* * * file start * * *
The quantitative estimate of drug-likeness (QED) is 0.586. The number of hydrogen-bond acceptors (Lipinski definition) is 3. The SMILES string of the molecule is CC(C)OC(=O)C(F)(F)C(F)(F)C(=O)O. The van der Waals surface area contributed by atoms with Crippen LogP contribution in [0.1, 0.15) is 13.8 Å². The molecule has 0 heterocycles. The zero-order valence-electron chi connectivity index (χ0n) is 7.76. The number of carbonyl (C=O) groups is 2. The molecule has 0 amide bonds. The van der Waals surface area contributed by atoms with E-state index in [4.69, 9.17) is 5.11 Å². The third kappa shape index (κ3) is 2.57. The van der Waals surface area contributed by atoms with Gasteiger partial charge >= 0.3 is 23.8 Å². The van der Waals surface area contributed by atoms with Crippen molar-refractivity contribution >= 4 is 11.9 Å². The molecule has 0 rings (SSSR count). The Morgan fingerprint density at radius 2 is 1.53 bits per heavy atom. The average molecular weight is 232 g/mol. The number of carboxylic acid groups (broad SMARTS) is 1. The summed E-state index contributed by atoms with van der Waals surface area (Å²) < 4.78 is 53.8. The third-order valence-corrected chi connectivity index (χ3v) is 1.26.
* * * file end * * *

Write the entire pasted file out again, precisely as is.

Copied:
The quantitative estimate of drug-likeness (QED) is 0.586. The number of hydrogen-bond acceptors (Lipinski definition) is 3. The SMILES string of the molecule is CC(C)OC(=O)C(F)(F)C(F)(F)C(=O)O. The van der Waals surface area contributed by atoms with Crippen LogP contribution in [0.1, 0.15) is 13.8 Å². The molecule has 0 heterocycles. The zero-order valence-electron chi connectivity index (χ0n) is 7.76. The number of carbonyl (C=O) groups is 2. The molecule has 0 amide bonds. The van der Waals surface area contributed by atoms with E-state index in [4.69, 9.17) is 5.11 Å². The third kappa shape index (κ3) is 2.57. The van der Waals surface area contributed by atoms with Gasteiger partial charge >= 0.3 is 23.8 Å². The van der Waals surface area contributed by atoms with Crippen molar-refractivity contribution >= 4 is 11.9 Å². The molecule has 0 rings (SSSR count). The Morgan fingerprint density at radius 2 is 1.53 bits per heavy atom. The average molecular weight is 232 g/mol. The number of carboxylic acid groups (broad SMARTS) is 1. The summed E-state index contributed by atoms with van der Waals surface area (Å²) < 4.78 is 53.8. The third-order valence-corrected chi connectivity index (χ3v) is 1.26.